The coming Thursday meeting of the Café Metropole Club will be on a Thursday once again. The Saint's 'Day of the Week' is expected to be Saint–Béranger. This 'Saint of the Week' was a monk in the Benedictine abbey of Saint–Papoul, near Carcassonne. When he died in 1093 he was famous as a 'thaumaturge,' which concerns miracles.

Other, really vague and confused facts about the club can be consulted on the 'About the Club' page. The sketchy design of the club membership card on this page looks as unlike a membership card as any other treasure map of Cristobel, and it isn't. Basically free, the club membership itself is virtually valuable, without actually being hereditary.

This Was Metropole One Year Ago

Issue 9.21 – 17. May – the week's Café Metropole column was titled, 'May Bursts Out, Freaks, Montparnos, Sunlight.' The Au Bistro column's headline was, 'Difficult Partners,' a New Campus in Town.' The 'Feature of the Week' was headlined 'Here's the Winner! – of the Bumper–Sticker Slogan Contest.' There was a double–repeat Scène column with the title, 'Par Amour de l'Art, and Thread Trips,' yet again. The update for the 20. May meeting of the Café Metropole Club was called the 'Geopolitical Meeting' report. There werephoto, sign, flagstone, la pomme de pin four routine 'Posters of the Week' and Ric's weekly cartoon was straight from the cartoon graveyard with a caption like, 'You Call this a Caption?'

This Was Metropole Two Years Ago

Issue 8.21 – 19. May 2003 – this week's issue the Café Metropole column was topical with, 'Revenge Weather.' The Au Bistro column wasted no more words than the week before with 'In 6 words: 'Don't Miss 'Dimanche Noir' on 25. May.' The sole feature's headline was, 'Rail Days – Wheels of Steel.' The report for the Café Metropole Club meeting on 22. May was titled as, "I Need Help from an Expert" report. There were four average 'Posters of the Week' and Ric's Cartoon of the Week was 'social' again with, "42 Years? Let's Strike!"

A Bit of Rude History

For the 12th time almost in a row, this is not about some musty old saint, but instead is a truephoto, sign, stone, ecce mater tua historical story. On today's date in 1430 Jeanne d'Arc, who had helped liberate Orléans, was herself captured on her way to Compiègne by a weasel of a Burgundian named Jean de Luxembourg who sold her to Les Anglais for 10,000 lousy livres. Jeanne was tried by the Inquisition at Rouen without a defense attorney and found guilty of heresy, and burned at the stake until dead in 1431. Luckily she was exonerated 25 years later.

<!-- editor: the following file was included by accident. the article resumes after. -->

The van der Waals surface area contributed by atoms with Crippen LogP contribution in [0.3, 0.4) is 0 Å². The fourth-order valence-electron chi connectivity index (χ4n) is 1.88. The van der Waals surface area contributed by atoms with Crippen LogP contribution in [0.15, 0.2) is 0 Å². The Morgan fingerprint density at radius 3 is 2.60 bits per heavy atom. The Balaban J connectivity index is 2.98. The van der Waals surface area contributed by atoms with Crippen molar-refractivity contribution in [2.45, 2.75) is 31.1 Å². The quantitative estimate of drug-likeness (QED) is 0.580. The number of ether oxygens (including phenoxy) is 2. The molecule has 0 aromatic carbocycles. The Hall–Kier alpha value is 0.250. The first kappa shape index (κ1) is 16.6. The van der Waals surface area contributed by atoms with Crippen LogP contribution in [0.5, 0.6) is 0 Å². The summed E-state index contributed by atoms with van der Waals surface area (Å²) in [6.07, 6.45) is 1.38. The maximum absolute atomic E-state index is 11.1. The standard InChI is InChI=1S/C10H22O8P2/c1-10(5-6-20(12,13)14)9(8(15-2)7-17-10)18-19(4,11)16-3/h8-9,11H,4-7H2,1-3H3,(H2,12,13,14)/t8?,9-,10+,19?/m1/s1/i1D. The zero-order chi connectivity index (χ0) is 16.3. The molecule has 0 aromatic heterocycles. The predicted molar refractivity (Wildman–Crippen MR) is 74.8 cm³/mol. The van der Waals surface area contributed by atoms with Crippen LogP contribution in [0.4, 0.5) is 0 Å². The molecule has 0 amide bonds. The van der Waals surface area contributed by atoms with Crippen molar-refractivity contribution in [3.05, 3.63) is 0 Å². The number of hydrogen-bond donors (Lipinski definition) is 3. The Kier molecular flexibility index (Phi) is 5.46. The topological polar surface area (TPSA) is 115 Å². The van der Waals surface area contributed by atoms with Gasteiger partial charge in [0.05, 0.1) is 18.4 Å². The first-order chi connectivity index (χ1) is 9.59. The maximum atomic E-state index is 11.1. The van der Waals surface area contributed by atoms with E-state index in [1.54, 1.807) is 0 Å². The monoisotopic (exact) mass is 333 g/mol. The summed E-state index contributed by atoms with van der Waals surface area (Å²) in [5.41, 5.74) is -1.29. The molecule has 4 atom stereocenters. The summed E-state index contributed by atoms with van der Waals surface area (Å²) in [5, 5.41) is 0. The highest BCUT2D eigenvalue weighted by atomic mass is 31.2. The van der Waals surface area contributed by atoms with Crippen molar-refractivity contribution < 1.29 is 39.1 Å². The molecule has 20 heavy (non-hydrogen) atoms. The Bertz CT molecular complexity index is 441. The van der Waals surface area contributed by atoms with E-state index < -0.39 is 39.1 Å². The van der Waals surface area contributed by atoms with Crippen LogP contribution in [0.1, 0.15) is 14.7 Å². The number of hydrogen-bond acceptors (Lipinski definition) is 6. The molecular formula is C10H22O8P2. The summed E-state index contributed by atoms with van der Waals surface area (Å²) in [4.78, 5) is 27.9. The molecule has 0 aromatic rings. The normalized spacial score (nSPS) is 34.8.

If the Past Is Any Indication

Today marks the birth, in 1052, of the firstly–named King of France, Philippe 1st. His Russian mom gave him this Greek name, because people were so well–educated at the time. Philippe became king at 7, but his mom ruled until he was 14. This king, named 'lover of horses,' married Bertha but fell in love with Bertrade de Montfort, Count Fulk IV of Anjou's wife. When he married Bertrade in 1092 he was excommunicated by the bishop of Lyon, Hugh. Philippe ignored this and Pope Urban II excommunicated him again. Several times when Philippe said he would abandon Bertrade, the excommunication was lifted. In 1104 the Pope gave up. Philippe did not support the first crusade in 1095 because of his tiff with Urban, but his brother Hugh de Vermandois went.photo, sculpture, madonna When Philippe died in 1108 he was not buried in Saint–Denis.

Venus de Milo

Another birthday today for explorer Jules Dumont d'Urville who would be 215 years old had he not died prematurely in 1842. Jules is mainly famous for spying a valuable statue while exploring some Greek islands in 1820. He immediately saw that it had been made around 130 BC so he 'arranged' for the French government to acquire it for the Louvre. For his other exploits Jules is not quite so famous.

Other, Less 'Notable Dates of the Week'

There are only 222 days left of this year. This is exactly the same number of 'days left,' as at this time in the year 1795 when Benjamin Franklin invented bifocal glasses. This is completely unconnected to the fact that this year has used up 143 days, the same number that 1949 had when the Federal Republic of Germany was established. Or the same number that 2003 had when the euro began to annoy everybody by exceeding the dollar in worth.
signature, regards, ric

horz line
Send email concerning the
contents to: Ric Erickson, Editor.
Metropole Midi © 2014
– unless stated otherwise.
logo, metropole sml midi logo No matter how good it tastes,
there is no such thing
as a free lunch.
Waldo Bini